November Tech Roundup

As November came to a close with much consumer interest undoubtedly geared toward technology products at relatively more-affordable-than-usual Black Friday prices, the month saw major tech news related primarily to industry giants – both past and present. From the hacking of Twitter CEO Jack Dorsey’s account to Motorola’s announcement regarding the planned reboot of one of its iconic mid-2000’s flip phones, here are some of the biggest tech stories of November:

Google purchases Fitbit, under investigation for handling of patient records

Wearable technology company Fitbit, Inc. announced on November 1 that it would be acquired by Google LLC with a transaction closing date in 2020 (subject to customary closing conditions), according to a company press release. Under the terms of the deal, Google arranged for the purchase of the company at $7.35 per share, valuing the entity at approximately $2.1 billion, or just over half of the $4.1 million the company was estimated to be worth following its 2015 initial public offering.

The deal was announced just days before the news broke that Google was under federal investigation for its access to tens of millions of patient health records collected in collaboration with hospital network Ascension to train the tech giant’s AI platform, intended to “customize patient care,” according to Wired. In particular, the Department of Health and Human Services’ Office for Civil Rights announced it was looking into Google’s handling of the information with regard to patient privacy according to the Health Insurance Portability and Accountability Act, The Wall Street Journal reported. Google was already the subject of controversy earlier in the year due to its reported collection of patient records between 2009 and 2016 through access granted by the University of Chicago Medical Center, the Verge reported.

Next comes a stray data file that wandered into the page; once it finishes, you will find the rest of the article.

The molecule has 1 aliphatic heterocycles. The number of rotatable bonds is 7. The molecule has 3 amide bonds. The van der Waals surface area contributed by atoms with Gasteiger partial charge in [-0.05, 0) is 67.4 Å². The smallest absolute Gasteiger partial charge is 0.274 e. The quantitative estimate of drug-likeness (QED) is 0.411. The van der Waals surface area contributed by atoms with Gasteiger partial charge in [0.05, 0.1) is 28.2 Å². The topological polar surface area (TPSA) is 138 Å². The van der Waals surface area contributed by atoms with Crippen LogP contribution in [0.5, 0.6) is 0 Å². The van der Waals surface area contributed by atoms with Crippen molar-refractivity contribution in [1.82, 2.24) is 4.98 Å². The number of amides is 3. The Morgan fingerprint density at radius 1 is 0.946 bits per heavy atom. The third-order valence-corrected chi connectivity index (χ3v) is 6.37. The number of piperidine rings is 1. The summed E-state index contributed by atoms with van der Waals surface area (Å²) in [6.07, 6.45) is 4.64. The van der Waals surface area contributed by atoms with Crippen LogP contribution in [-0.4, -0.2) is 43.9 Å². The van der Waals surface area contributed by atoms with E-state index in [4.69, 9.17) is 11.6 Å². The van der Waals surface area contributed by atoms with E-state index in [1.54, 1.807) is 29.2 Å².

Following news of the investigation, some Fitbit users expressed their desire to stop using the company’s devices in interviews with CNBC and in social media posts, citing mistrust of Google. Fitbit was first started in 2007 (then called Healthy Metrics Research, Inc.) and since then, the company has sold more than 100 million devices and served more than 28 million users, according to CEO and co-founder James Park.

EBay selling StubHub ticket marketplace to viagogo

Just before Thanksgiving, it was announced in a press release that eBay would sell its online ticket marketplace service StubHub to another major online ticket market, viagogo, for $4.05 billion. As a result of its new acquisition – which is used almost exclusively by American customers – viagogo is now capable of offering hundreds of thousands of tickets to potential customers in over 70 countries.

As the second-largest e-commerce company in the U.S. behind Amazon, eBay is now rumored to be a potential acquisition target following this month’s deal and the previous spinoff of its former online payment service PayPal and sale of its Enterprise branch in recent years, according to CNET.

The two companies will continue to operate separately pending further announcement, and it was reported that they did not make any changes to their leadership staffing on the day of the announcement. 

“It has long been my wish to unite the two companies,” Viagogo founder and CEO Eric Baker said the day of the announcement.